Lithe, elegant, yet earthy and bold, Acosta Danza enthralled with aggressive freedom. Cuban dance exudes sensuality with rhythm at the heart. It seemed to seep upwards from the floor generating tiny pulses that the dancers played within subtle shimmies of hips, fingers and even toes before exploding into the long lines of classical ballet and the curvature of contemporary dance. The underbelly of the performance was the embodied streets of Havana – a rich cultural tapestry of urban, folk and social dances with an unmistakable identity that was palpable in the performances of the eclectic group of dancers. Individuality rather than uniformity engaged the audience. Two duets by renowned choreographer Sidi Larbi Cherkaoui took full advantage of the company personality while group works from Swedish choreographer Pontus Lidberg and the opening Alrededor No Hay Nada (There is nothing around) by Spanish choreographer Goyo Montero were imbued with Cuban cultural essence in different ways. Another important partner in the mix was the lighting design for each work – the company foregrounds the dancers with minimal sets and costumes so dramatic staging was key.
Tango like tableaux of dancers caught in a corridor of light, framed in an embrace, or frozen after some fast-paced footwork and knee spinning to a spoken poem and jazz songs by Joaquin Sabina and Vinicius de Morais underpinned the concept of Alrededor No Hay Nada (There is nothing around). Clad in black jackets and hats that were twirled like a cabaret act and swapped between the dancers, the piece echoes dance hall sexuality with playful manipulation of couples, trios and groups as they found music in the cadences of the strident voiced lyrics. Sometimes the partnering became brutal as the manipulation of a dancer took on a foreboding reality only to resolve into a playful jest. Nostalgia, ‘Manana’ (tomorrow) and a timeless flow emerged from the raw energy that looked back but also propelled the dancers forward to live in the moment – fittingly it ended abruptly like a snapshot of time encompassing past, present and future.
Rumba is a quintessential dance force of Cuba and the choreography Paysage, Soudain, La Nuit by Pontus Lidberg captured this in a folksy style group work set in front of a hedge of long straw. It showed the passage of the day and metaphorically life cycles with the colour and mood changing as the dance progressed. Beautifully realised with a perpetual flow of the group juxtaposed against individual moments of reflective dance, it showed young couples in love or flirting in small groups. Malleable bodies flowed across the floor, were balanced in subtle lifts that merged into soft landings to begin anew in a phrase of rumba beats and grooves. The notion of perpetual motion came through in the shift of movement passages as well as the lateral movement of the whole piece as it moved in a loop across the stage with dancers exiting then often re-entering on the other side. The large group dances were fun and inventive with the beat moving up the bodies as Afro-Cuban inspired stomping sustained quirky gestures and individual eccentricities for the upper body. Joyful and infectious it captured the youthful essence of the company.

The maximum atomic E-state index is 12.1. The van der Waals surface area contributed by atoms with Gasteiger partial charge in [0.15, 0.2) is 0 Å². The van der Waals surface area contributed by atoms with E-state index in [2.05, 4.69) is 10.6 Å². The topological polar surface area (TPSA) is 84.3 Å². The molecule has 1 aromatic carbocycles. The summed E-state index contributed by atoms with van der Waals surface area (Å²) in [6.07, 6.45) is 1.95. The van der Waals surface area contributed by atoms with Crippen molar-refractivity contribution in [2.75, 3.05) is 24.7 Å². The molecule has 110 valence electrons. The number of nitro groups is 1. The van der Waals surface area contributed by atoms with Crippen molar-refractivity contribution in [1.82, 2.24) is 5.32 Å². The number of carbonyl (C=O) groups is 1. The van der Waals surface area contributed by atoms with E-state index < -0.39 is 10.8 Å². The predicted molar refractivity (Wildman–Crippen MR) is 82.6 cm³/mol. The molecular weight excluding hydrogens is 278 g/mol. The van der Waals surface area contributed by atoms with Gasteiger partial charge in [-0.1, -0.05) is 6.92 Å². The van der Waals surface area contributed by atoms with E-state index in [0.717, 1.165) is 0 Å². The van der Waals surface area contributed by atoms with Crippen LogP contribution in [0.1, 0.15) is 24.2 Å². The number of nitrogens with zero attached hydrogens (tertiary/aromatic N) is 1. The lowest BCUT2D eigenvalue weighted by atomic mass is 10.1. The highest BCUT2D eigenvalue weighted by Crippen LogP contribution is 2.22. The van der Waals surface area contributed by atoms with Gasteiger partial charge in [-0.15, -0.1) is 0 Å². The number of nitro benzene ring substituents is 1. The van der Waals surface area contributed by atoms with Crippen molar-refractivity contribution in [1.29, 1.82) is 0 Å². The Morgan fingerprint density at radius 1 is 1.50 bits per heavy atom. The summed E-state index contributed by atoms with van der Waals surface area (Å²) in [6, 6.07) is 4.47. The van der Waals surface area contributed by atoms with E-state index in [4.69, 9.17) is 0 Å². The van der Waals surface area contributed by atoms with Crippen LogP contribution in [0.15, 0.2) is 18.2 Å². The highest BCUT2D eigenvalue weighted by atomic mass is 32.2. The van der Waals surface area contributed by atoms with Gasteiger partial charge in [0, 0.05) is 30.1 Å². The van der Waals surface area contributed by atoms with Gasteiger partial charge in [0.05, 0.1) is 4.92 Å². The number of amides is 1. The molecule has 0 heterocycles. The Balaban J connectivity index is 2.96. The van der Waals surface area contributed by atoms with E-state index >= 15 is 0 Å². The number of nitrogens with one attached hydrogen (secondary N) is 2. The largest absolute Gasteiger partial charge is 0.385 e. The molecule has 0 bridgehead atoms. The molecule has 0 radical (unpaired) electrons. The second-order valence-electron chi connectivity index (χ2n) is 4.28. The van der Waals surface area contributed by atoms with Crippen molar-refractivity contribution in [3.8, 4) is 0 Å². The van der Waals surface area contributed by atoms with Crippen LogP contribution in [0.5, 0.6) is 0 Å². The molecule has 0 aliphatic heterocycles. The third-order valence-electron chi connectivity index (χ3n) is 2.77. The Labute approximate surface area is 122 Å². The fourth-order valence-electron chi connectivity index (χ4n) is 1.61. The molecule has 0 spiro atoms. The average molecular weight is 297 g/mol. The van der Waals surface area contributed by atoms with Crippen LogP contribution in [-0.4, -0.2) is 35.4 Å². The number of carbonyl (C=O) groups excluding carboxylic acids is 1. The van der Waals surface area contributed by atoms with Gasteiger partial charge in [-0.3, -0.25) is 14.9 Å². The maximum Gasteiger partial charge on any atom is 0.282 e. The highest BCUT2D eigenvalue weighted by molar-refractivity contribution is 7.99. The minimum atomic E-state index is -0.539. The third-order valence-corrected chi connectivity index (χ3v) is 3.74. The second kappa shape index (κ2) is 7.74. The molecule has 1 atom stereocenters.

Sidi Larbi Cherkaoui chose two mythical beings for the duets that closed each half. Known for his collaboration across many cultures there was an expectation of some Cuban resonance in Faun or Mermaid; yet strangely these pieces took on a global focus allowing the dancers to breathe identity into each. Faun channelled the original Vaslav Nijinsky choreography L’après midi d’un Faune, set to Debussy’s original score. Adding music from British Indian composer Nitin Sawhney enabled a rich canvas of emotions from the romantic original to the texture of electronic contemporary Asian music to emerge. Dancer Carlos Luis Blanco rolled relentlessly around the space before a luminous projection of a forest glade. While not a parallel stance with iconic hand gestures echoing the original Nijinsky was to be seen, the choreography explored the body through acrobatic muscularity and earthly connections. At times the dancer seemed lost and the direction of the choreography unclear. Enter dancer Zeleidy Crespo and the creative possibilities took on another dimension. With exceptionally long limbs and upper body flexibility, she was able to create shapes that were unreal, animalistic and overtly sexual. The couple joined to discover the spaces between them creating highly original movement in a visceral expression emanating power and grace. It was a stunning rite of passage transposing Nijinsky’s original to the present day. The final choreography, Mermaid featured outstanding performances by artistic director Carlos Acosta with Marta Ortega. Danced to a soundscape by Cherkaoui’s long-time collaborator Woojae Park, sounds of water dripping, the sea and traditional Korean songs add to the surreal, timelessness of the work. Incorporating the metaphor of a fish out of water we find ‘the mermaid’ struggling to stand in pointe shoes as she attempts to walk on dry land. Images intrude as we recall present-day refugees endlessly walking to find a place to rest, people encountering difference and seeking help; this powerful metaphor is teased out wonderfully by the dancer who looks at times wild and confused, yet wise and knowing as she gazes at the audience. Acosta is brilliant as her rescuer; a compassionate companion and accomplice in her journey to safety. An exceptional dancer of our time his partnering is soft and supportive while his solos are virtuosic in the insightful clarity of each moment. While the choreography includes somewhat cliched imagery as if the idea of the mermaid must be reinforced through endless slithering, toe wiggling and being held vertically, the rapport between the dancers surpassed this as they gave passionate performances reminiscent of the highest romantic ballet canon. Returning to the dripping water and magnification of this simple sound the water-soaked dancers emerge to convey the deepest humanity of survival and overcoming. Deservedly, rapturous applause followed – it was a night that belonged to the dancers.